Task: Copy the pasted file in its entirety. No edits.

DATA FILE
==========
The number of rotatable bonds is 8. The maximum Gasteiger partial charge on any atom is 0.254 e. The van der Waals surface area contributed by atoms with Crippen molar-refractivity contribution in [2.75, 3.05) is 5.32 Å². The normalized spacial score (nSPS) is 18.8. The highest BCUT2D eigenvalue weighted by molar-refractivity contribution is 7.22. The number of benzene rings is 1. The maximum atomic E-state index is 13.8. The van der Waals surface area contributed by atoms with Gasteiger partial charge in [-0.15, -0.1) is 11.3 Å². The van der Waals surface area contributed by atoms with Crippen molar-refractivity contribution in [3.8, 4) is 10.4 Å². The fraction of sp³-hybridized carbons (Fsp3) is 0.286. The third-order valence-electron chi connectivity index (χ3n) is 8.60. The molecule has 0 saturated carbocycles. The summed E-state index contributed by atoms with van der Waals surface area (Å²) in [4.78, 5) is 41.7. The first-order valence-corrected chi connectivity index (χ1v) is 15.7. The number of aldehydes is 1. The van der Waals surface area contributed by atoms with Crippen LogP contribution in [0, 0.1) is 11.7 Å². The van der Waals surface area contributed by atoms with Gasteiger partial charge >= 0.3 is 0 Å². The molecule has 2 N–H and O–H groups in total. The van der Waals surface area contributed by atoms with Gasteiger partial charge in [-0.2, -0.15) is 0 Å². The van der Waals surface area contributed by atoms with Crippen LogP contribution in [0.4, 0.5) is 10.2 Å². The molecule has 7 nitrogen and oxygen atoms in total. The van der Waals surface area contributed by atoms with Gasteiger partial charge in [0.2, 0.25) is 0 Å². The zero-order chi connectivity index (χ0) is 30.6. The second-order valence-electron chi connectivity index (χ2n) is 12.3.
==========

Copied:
The number of rotatable bonds is 8. The maximum Gasteiger partial charge on any atom is 0.254 e. The van der Waals surface area contributed by atoms with Crippen molar-refractivity contribution in [2.75, 3.05) is 5.32 Å². The normalized spacial score (nSPS) is 18.8. The highest BCUT2D eigenvalue weighted by molar-refractivity contribution is 7.22. The number of benzene rings is 1. The maximum atomic E-state index is 13.8. The van der Waals surface area contributed by atoms with Gasteiger partial charge in [-0.15, -0.1) is 11.3 Å². The van der Waals surface area contributed by atoms with Crippen molar-refractivity contribution in [3.8, 4) is 10.4 Å². The fraction of sp³-hybridized carbons (Fsp3) is 0.286. The third-order valence-electron chi connectivity index (χ3n) is 8.60. The molecule has 0 saturated carbocycles. The summed E-state index contributed by atoms with van der Waals surface area (Å²) in [4.78, 5) is 41.7. The first-order valence-corrected chi connectivity index (χ1v) is 15.7. The number of aldehydes is 1. The van der Waals surface area contributed by atoms with Crippen LogP contribution in [0, 0.1) is 11.7 Å². The van der Waals surface area contributed by atoms with Gasteiger partial charge >= 0.3 is 0 Å². The molecule has 2 N–H and O–H groups in total. The van der Waals surface area contributed by atoms with Gasteiger partial charge in [-0.2, -0.15) is 0 Å². The van der Waals surface area contributed by atoms with Crippen LogP contribution in [0.4, 0.5) is 10.2 Å². The molecule has 7 nitrogen and oxygen atoms in total. The van der Waals surface area contributed by atoms with Gasteiger partial charge in [0.2, 0.25) is 0 Å². The zero-order chi connectivity index (χ0) is 30.6. The second-order valence-electron chi connectivity index (χ2n) is 12.3.